A separate study flagged the same issue, stating “There’s evidence that non-smokers exposed to second-hand vape aerosol absorb similar levels of nicotine as people exposed to second-hand cigarette smoke. Along with nicotine, non-vapers are also exposed to ultrafine particles from second-hand vape aerosol, which may increase the risk of cardiovascular disease.”
The evidence is still relatively limited, but the risk of nicotine exposure appears to be the biggest issue posed by second-hand vapour. Ultimately then the evidence we have suggests that cigarette smoke is far more harmful in general, but second-hand e-cig vapour carries it’s own risks, particularly the exposure to nicotine.
Who is Most at Risk?
Now we understand the reduced, but still present risk posed by second-hand vapour, it is easier to understand who would be most vulnerable to its effects. Much in the same way cigarette smoke poses the greatest threat to the most vulnerable, vapers should be careful not to vape around:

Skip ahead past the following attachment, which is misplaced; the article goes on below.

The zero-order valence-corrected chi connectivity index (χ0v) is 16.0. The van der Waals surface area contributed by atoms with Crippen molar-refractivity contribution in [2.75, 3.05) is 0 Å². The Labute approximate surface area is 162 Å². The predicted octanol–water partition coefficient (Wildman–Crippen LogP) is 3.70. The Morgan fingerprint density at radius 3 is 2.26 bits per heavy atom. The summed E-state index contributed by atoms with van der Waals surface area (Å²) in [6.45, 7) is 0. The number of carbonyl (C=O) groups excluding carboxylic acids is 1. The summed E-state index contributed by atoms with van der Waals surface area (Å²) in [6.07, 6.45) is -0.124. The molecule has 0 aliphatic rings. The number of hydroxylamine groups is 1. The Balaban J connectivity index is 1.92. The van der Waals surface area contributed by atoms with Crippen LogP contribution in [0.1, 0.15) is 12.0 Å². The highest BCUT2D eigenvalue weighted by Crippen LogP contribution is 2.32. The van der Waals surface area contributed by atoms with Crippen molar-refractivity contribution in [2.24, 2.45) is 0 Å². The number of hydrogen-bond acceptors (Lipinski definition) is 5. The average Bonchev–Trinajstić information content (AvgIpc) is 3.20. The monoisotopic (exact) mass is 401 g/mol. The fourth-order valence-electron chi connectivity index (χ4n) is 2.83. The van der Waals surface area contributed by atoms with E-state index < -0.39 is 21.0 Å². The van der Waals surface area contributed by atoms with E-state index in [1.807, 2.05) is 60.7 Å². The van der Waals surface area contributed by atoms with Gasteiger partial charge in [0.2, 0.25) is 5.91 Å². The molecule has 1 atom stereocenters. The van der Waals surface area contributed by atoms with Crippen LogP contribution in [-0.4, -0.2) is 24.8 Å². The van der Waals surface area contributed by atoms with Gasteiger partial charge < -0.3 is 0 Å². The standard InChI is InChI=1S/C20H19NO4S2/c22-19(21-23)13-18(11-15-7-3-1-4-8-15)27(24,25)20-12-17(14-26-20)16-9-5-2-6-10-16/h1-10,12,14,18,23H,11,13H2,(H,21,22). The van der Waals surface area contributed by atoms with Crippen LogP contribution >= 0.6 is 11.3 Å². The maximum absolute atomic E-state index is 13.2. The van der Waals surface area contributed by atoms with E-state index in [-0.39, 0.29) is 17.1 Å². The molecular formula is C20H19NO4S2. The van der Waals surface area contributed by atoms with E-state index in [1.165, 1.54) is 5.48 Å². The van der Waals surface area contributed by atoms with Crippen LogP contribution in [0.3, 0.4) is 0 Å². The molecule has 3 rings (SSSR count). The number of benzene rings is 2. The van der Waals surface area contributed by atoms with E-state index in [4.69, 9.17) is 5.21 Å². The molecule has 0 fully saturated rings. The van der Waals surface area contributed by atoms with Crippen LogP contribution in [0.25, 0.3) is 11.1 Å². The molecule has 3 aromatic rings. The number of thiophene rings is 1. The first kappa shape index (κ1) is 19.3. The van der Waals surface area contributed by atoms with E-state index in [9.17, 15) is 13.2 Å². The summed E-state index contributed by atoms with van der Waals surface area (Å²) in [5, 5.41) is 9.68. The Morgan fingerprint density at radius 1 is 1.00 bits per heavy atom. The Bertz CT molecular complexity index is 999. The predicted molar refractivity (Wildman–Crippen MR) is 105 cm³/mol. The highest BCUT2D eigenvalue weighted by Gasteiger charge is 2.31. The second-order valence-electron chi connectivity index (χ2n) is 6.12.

The young (infants and children)
Those with underlying cardiovascular, pulmonary, or respiratory illness e.g. Asthma/Bronchitis
Those with adverse reactions to nicotine
While it may seem obvious, take care to avoid excessive vaping if you are around any of the above people, or especially if any of the categories apply to you.
How to Vape Responsibly
If you are concerned about protecting others from any risk posed by second-hand vapour, there are some simple common-sense things you can do to reduce your impact.
Vape outdoors – the ventilation will prevent dense second-hand clouds hanging around.
Avoid high-risk people – consider the section above and act accordingly to keep people safe.
Use lower nicotine strength products – if avoiding indoor vaping is hard, reduce the risk by reducing the concentration of nicotine you will be exhaling.
Choose a device with lower power output – smaller 50-50 devices like the EDGE GO will mean you simply cannot produce the massive clouds that pose the biggest risk.
Follow the advice given here and you will be vaping more responsibly – it’s up to us as vapers to look out for each other and make sure our habits don’t hurt those around us.